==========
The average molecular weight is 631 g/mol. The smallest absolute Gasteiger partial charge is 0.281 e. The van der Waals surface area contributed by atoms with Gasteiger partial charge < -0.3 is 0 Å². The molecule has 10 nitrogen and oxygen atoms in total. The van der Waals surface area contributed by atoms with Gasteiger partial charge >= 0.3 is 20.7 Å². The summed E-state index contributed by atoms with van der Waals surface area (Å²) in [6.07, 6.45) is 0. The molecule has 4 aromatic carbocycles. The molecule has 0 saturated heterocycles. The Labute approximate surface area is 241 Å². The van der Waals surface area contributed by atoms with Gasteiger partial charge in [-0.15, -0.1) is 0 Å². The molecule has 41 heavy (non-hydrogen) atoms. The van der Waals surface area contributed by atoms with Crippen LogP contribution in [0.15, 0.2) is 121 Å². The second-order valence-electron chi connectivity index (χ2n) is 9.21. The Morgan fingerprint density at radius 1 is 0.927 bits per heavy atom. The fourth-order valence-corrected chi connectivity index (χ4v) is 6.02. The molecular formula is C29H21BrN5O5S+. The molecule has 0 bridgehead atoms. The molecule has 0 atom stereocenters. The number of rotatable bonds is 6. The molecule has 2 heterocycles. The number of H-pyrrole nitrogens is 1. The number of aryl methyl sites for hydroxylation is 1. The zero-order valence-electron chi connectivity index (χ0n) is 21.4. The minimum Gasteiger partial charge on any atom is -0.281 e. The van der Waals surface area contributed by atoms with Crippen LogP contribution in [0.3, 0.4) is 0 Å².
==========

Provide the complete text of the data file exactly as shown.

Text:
The average molecular weight is 631 g/mol. The smallest absolute Gasteiger partial charge is 0.281 e. The van der Waals surface area contributed by atoms with Gasteiger partial charge < -0.3 is 0 Å². The molecule has 10 nitrogen and oxygen atoms in total. The van der Waals surface area contributed by atoms with Gasteiger partial charge >= 0.3 is 20.7 Å². The summed E-state index contributed by atoms with van der Waals surface area (Å²) in [6.07, 6.45) is 0. The molecule has 4 aromatic carbocycles. The molecule has 0 saturated heterocycles. The Labute approximate surface area is 241 Å². The van der Waals surface area contributed by atoms with Gasteiger partial charge in [-0.15, -0.1) is 0 Å². The molecule has 41 heavy (non-hydrogen) atoms. The van der Waals surface area contributed by atoms with Crippen LogP contribution in [0.15, 0.2) is 121 Å². The second-order valence-electron chi connectivity index (χ2n) is 9.21. The Morgan fingerprint density at radius 1 is 0.927 bits per heavy atom. The fourth-order valence-corrected chi connectivity index (χ4v) is 6.02. The molecular formula is C29H21BrN5O5S+. The molecule has 0 bridgehead atoms. The molecule has 0 atom stereocenters. The number of rotatable bonds is 6. The molecule has 2 heterocycles. The number of H-pyrrole nitrogens is 1. The number of aryl methyl sites for hydroxylation is 1. The zero-order valence-electron chi connectivity index (χ0n) is 21.4. The minimum Gasteiger partial charge on any atom is -0.281 e. The van der Waals surface area contributed by atoms with Crippen LogP contribution in [0.3, 0.4) is 0 Å².